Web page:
I thought of all the stories surrounding the ark of the covenant, where people were struck dead or sickened from coming in contact with God’s immediate presence. I thought of poor Uzzah, the Israelite who was killed just for putting out his hand to steady the ark of the covenant (2 Sam. 6:7). Or the times when God warned Moses to keep the people back from His glory lest God “break out against them” (Ex. 19:22 NKJV). In these stories, it almost seems like there was some kind of radioactive field surrounding God. Not literally, perhaps, but from reading these accounts you get the unmistakable idea that His holiness is dangerous, even deadly.

We tend to avoid these passages or explain them away. Each time a popular atheist writes a book accusing God of being mean (and somehow simultaneously nonexistent), we spill gallons of ink trying to defend God’s actions. While I appreciate the works of apologists, this sort of enterprise often becomes a subtle way of domesticating God. After we get through explaining Him, He comes off as misunderstood or hapless. I’d prefer just to say, “Yes, God is dangerous. He’s not a housecat; He’s a lion. You’re free to deny His existence or pretend that He’s harmless. Go ahead and pet Him if you’d like; just don’t expect to get your arm back.”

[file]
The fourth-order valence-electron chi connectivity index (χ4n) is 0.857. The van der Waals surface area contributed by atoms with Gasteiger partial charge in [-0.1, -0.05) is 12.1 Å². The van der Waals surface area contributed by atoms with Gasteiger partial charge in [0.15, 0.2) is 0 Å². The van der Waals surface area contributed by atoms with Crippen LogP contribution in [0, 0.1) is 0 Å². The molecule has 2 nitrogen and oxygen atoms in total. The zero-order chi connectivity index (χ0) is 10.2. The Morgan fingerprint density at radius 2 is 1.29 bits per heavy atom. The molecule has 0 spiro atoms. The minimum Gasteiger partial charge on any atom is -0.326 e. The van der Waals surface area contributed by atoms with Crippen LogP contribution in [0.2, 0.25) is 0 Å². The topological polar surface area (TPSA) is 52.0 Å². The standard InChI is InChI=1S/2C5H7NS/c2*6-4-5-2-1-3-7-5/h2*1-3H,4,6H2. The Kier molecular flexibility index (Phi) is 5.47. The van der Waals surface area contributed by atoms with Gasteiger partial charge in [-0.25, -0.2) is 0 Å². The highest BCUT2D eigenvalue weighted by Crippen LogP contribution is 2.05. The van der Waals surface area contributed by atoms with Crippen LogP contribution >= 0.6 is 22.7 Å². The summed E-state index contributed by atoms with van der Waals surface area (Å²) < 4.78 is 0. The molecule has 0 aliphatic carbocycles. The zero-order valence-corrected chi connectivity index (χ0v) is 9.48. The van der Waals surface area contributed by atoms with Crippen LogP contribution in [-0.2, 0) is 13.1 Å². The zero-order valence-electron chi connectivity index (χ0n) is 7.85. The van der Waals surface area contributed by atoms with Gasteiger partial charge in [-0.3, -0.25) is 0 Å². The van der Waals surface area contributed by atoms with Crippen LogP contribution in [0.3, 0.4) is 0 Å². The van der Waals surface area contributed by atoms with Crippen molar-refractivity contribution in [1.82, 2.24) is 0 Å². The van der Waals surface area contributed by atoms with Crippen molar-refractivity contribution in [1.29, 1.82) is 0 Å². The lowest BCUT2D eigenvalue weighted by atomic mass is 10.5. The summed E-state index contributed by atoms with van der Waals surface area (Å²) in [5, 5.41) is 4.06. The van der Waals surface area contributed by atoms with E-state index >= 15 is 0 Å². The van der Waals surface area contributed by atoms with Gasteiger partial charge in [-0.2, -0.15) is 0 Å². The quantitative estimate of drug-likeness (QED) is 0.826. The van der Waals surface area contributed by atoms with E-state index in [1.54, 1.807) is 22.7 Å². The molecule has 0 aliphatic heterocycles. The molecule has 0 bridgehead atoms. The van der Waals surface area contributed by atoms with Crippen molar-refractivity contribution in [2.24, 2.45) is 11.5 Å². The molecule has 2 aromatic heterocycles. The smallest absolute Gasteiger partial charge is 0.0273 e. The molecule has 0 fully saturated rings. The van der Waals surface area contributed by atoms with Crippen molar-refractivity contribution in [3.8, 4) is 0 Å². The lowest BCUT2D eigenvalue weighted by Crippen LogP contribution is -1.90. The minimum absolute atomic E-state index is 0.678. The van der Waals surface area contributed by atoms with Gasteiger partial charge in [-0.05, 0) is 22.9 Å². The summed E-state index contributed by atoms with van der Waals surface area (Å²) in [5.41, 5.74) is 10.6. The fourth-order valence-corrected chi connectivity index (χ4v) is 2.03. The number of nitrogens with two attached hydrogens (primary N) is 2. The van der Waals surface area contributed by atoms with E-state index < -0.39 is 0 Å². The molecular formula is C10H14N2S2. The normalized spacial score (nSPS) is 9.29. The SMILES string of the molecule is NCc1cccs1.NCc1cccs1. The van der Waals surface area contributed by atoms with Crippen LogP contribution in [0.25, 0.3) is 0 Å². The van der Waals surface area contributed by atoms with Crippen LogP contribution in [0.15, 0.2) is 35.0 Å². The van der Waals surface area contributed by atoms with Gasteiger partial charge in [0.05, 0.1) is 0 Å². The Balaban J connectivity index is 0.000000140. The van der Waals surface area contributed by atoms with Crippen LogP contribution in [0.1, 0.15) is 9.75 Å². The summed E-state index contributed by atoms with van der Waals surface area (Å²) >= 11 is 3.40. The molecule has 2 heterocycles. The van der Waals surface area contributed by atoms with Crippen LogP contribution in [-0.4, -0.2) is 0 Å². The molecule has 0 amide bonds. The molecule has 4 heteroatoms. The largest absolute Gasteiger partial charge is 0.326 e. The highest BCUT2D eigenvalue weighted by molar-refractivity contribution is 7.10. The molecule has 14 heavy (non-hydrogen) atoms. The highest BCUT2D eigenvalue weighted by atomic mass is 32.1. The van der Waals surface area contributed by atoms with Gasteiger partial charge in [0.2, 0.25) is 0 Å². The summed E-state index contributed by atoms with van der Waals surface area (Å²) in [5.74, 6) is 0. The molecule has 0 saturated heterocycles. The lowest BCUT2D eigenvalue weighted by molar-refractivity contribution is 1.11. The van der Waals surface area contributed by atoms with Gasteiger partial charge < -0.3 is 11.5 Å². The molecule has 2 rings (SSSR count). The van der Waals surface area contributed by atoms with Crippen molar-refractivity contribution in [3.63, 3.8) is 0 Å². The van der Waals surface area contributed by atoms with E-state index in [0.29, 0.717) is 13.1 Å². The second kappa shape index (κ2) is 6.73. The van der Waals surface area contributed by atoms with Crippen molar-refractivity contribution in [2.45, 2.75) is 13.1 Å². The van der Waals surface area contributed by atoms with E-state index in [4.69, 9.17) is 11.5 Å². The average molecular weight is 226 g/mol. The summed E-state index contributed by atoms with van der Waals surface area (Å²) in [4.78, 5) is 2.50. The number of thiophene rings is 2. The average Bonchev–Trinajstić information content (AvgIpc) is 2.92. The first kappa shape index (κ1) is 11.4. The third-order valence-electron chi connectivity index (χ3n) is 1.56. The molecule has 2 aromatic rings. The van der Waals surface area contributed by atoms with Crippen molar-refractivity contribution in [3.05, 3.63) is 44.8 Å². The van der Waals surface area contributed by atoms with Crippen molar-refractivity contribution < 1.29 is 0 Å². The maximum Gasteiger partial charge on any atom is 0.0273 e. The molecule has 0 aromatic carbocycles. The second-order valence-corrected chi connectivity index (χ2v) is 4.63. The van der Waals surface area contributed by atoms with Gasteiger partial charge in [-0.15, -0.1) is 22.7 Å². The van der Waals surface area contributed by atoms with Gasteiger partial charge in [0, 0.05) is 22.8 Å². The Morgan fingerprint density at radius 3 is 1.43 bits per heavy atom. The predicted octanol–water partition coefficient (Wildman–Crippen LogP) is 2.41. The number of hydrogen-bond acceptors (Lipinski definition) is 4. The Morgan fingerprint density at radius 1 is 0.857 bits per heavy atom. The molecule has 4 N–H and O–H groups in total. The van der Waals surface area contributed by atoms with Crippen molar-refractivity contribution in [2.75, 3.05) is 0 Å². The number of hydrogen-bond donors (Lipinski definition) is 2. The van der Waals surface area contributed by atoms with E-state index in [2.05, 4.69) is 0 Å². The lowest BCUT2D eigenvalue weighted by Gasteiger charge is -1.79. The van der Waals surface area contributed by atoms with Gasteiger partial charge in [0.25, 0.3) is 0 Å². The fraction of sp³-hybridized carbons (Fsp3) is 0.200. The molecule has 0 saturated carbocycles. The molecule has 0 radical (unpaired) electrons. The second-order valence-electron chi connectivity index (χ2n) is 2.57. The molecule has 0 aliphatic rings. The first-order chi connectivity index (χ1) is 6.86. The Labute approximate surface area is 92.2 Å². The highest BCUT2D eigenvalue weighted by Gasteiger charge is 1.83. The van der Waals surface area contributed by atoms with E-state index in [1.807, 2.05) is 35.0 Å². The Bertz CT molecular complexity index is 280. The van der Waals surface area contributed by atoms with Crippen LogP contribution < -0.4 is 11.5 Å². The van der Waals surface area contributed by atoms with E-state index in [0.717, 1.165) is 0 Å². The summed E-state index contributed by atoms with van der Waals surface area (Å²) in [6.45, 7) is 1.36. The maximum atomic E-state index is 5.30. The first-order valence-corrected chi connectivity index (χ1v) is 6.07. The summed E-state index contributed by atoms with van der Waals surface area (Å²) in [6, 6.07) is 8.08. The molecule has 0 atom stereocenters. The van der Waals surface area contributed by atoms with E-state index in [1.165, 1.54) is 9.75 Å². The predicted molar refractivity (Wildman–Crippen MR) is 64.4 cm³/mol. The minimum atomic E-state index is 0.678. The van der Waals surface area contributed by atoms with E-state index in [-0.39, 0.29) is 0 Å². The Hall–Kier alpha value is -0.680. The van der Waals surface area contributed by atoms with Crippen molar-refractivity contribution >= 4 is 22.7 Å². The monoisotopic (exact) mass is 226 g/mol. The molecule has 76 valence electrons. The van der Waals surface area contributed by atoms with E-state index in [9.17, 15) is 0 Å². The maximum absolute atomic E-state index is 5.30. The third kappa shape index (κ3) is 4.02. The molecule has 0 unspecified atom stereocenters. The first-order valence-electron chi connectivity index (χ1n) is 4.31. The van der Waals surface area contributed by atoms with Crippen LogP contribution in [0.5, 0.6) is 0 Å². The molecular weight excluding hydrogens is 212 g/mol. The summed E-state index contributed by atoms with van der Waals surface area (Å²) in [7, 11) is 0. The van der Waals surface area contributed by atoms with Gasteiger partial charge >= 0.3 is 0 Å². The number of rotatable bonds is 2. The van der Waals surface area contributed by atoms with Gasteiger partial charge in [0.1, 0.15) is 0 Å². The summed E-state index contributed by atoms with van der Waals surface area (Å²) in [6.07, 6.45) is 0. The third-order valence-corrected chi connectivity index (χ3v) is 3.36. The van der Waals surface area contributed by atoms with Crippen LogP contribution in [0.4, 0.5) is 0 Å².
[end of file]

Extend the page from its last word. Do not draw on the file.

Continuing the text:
I’m reminded of the sad, strange story of Ellie Quo, a 32-year-old Australian man who decided to put his fighting skills to the ultimate test. In the spring of 1989, after being told by his kung fu instructor that he had reached a level where he could kill wild animals with his bare hands, the impressionable student decided it was time to take on the most lethal predator. He sneaked into the Melbourne Zoo at night and scaled the lion enclosure. But rather than doing battle with one lion, he faced several. The fight ended with predictable results, and zookeepers found Quo (or what was left of him) the next morning.

It’s a bizarre story that makes you question Quo’s sanity. How could anyone, regardless of training, hope to take on a pack of lions with his bare hands? Yet the ill-fated man’s foolishness is nothing compared to mere mortals who claim parity with an omnipotent God.

Perhaps it was to convey this dangerous side of God that pastor and author Eugene Peterson half-jokingly suggested churches post warning signs outside their buildings.